Spanning across an area the size of 160 football fields, one of the world’s largest hybrid floating solar arrays has officially begun commercial operation on a hydropower dam in Ubon Ratchatani Province, marking a major step in Thailand’s planned reduction of its carbon footprint.
The Electricity Generating Authority of Thailand (EGAT) said this week that the 45MW Hydro-Floating Solar Hybrid Project at Sirindhorn Dam began had been switched on at the end of October atop Sirindhorn Dam in Thailand’s Ubon Ratchatani Province.
It is billed as a “hybrid” project as it can not only produce electricity from solar panels during the day but also hydropower from the existing dam.
Egat has claimed the Thai floating PV project as the world’s largest floating solar and hydro plant, which it well may be. On floating solar alone, however, there is a bigger 60MW array on the Tengeh Reservoir in Singapore that was recently completed.
According to EGAT, the 145,000 solar panels have been arranged into seven arrays that cover less than 1% of the entire reservoir. The floating solar plant also uses the dam’s existing transmission system and electrical equipment, helping to reduce overall costs.
Thailand has long relied on coal for power, but plans for new coal-fired projects have been met with opposition over health and environmental risks, and two proposed southern coal plants were shelved in 2018.
In August 2020, EGAT governor Viboon Rerksirathai was quoted in the Bangkok Post as saying that the state utility had power reserves of 40% of total capacity but that it plans to reduces those reserves to 15% to curb high electricity costs.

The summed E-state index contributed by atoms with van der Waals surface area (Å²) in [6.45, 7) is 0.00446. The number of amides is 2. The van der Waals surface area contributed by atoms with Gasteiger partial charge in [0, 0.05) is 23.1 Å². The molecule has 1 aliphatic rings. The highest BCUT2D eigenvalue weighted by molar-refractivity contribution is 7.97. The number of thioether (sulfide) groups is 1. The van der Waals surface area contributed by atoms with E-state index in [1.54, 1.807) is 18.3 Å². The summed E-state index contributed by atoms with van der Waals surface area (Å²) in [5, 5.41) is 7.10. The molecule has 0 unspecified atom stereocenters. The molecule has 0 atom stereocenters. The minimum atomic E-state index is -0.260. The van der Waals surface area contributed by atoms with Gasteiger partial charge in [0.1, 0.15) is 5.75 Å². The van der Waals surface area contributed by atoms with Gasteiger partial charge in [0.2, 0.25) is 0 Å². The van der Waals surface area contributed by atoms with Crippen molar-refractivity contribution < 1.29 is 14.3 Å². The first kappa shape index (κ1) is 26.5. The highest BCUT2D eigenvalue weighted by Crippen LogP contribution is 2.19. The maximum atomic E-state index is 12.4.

Development of the Sirindhorn Dam has sought to go beyond power generation by serving as a potential tourist attraction in the Ubon Ratchathani Province, while also creating jobs and income for the community.
According to the EGAT, environmental protection was taken into a careful consideration in the project implementation. Both the solar panels and the floating platform were integrated in an environment-friendly manner, with the solar panels installed at an angle, for example, to allow sufficient space to utilize sunlight for power generation without affecting the underwater environment.
Worth noting is that the “tourist” aspect of the dam is not limited to a dim hope that renewable energy enthusiasts will begin flocking to the area. This project acts as a model for expanding renewable energy security and as a learning center for academia as well as the general public, provincial governor Sarit Witoon said.
The local government has also said it is planning to make the project also a tourist attraction and open it to visitors from early next year, in a move which it said will create more jobs, generate income for local residents, and stimulate the local economic growth
The Electricity Generating Authority of Thailand has decided to move ahead with a larger 15-site portfolio of floating solar projects atop EGAT dams which will reach a total capacity of 2,725MW.
“When all the projects are completed in every dam, we will have total capacity to generate 2,725 megawatts,” project head Chanin Saleechan stated.